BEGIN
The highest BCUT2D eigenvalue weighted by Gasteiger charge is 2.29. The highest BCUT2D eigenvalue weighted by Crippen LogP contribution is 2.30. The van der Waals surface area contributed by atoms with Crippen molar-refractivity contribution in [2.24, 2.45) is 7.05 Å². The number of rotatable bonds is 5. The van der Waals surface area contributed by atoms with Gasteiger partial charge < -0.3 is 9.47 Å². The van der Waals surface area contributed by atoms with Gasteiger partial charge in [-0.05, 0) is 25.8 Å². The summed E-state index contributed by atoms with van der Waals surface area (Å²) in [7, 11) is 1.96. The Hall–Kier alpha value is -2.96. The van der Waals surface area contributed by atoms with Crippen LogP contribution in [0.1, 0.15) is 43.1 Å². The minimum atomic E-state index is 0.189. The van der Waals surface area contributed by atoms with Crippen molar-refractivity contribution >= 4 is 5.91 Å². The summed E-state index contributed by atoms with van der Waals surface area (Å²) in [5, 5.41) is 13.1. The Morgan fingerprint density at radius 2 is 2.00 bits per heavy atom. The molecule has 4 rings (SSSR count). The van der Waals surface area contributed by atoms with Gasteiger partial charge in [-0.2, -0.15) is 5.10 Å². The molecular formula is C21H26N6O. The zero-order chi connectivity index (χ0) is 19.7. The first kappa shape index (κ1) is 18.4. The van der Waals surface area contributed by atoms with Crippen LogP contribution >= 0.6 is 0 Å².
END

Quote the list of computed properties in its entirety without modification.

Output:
The highest BCUT2D eigenvalue weighted by Gasteiger charge is 2.29. The highest BCUT2D eigenvalue weighted by Crippen LogP contribution is 2.30. The van der Waals surface area contributed by atoms with Crippen molar-refractivity contribution in [2.24, 2.45) is 7.05 Å². The number of rotatable bonds is 5. The van der Waals surface area contributed by atoms with Gasteiger partial charge < -0.3 is 9.47 Å². The van der Waals surface area contributed by atoms with Gasteiger partial charge in [-0.05, 0) is 25.8 Å². The summed E-state index contributed by atoms with van der Waals surface area (Å²) in [7, 11) is 1.96. The Hall–Kier alpha value is -2.96. The van der Waals surface area contributed by atoms with Crippen LogP contribution in [0.1, 0.15) is 43.1 Å². The minimum atomic E-state index is 0.189. The van der Waals surface area contributed by atoms with Crippen molar-refractivity contribution >= 4 is 5.91 Å². The summed E-state index contributed by atoms with van der Waals surface area (Å²) in [5, 5.41) is 13.1. The Morgan fingerprint density at radius 2 is 2.00 bits per heavy atom. The molecule has 4 rings (SSSR count). The van der Waals surface area contributed by atoms with Gasteiger partial charge in [-0.2, -0.15) is 5.10 Å². The molecular formula is C21H26N6O. The zero-order chi connectivity index (χ0) is 19.7. The first kappa shape index (κ1) is 18.4. The van der Waals surface area contributed by atoms with Crippen LogP contribution >= 0.6 is 0 Å².